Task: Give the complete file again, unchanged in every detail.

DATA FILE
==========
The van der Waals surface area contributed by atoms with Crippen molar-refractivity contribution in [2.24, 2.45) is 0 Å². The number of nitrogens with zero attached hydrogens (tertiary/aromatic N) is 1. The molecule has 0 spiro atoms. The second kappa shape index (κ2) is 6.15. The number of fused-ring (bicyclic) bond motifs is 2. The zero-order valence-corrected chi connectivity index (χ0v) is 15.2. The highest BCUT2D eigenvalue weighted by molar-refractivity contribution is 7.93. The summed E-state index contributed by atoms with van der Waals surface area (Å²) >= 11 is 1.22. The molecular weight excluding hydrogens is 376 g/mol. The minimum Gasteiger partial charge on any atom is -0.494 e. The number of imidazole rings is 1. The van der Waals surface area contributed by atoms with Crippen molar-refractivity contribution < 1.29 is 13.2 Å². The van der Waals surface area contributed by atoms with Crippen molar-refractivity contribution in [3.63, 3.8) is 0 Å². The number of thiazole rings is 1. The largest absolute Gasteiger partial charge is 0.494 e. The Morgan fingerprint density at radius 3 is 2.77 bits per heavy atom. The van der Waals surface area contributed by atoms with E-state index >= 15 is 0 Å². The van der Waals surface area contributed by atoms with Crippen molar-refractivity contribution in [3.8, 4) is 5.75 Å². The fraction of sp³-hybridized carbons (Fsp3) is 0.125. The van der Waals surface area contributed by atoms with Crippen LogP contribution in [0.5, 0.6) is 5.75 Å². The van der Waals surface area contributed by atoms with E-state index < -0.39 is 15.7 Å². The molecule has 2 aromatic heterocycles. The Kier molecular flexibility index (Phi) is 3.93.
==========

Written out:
The van der Waals surface area contributed by atoms with Crippen molar-refractivity contribution in [2.24, 2.45) is 0 Å². The number of nitrogens with zero attached hydrogens (tertiary/aromatic N) is 1. The molecule has 0 spiro atoms. The second kappa shape index (κ2) is 6.15. The number of fused-ring (bicyclic) bond motifs is 2. The zero-order valence-corrected chi connectivity index (χ0v) is 15.2. The highest BCUT2D eigenvalue weighted by molar-refractivity contribution is 7.93. The summed E-state index contributed by atoms with van der Waals surface area (Å²) >= 11 is 1.22. The molecular weight excluding hydrogens is 376 g/mol. The minimum Gasteiger partial charge on any atom is -0.494 e. The number of imidazole rings is 1. The van der Waals surface area contributed by atoms with Crippen molar-refractivity contribution < 1.29 is 13.2 Å². The van der Waals surface area contributed by atoms with Crippen molar-refractivity contribution in [3.63, 3.8) is 0 Å². The number of thiazole rings is 1. The largest absolute Gasteiger partial charge is 0.494 e. The Morgan fingerprint density at radius 3 is 2.77 bits per heavy atom. The van der Waals surface area contributed by atoms with E-state index >= 15 is 0 Å². The van der Waals surface area contributed by atoms with Crippen molar-refractivity contribution in [3.8, 4) is 5.75 Å². The fraction of sp³-hybridized carbons (Fsp3) is 0.125. The van der Waals surface area contributed by atoms with Crippen LogP contribution in [0.5, 0.6) is 5.75 Å². The van der Waals surface area contributed by atoms with E-state index < -0.39 is 15.7 Å². The molecule has 2 aromatic heterocycles. The Kier molecular flexibility index (Phi) is 3.93.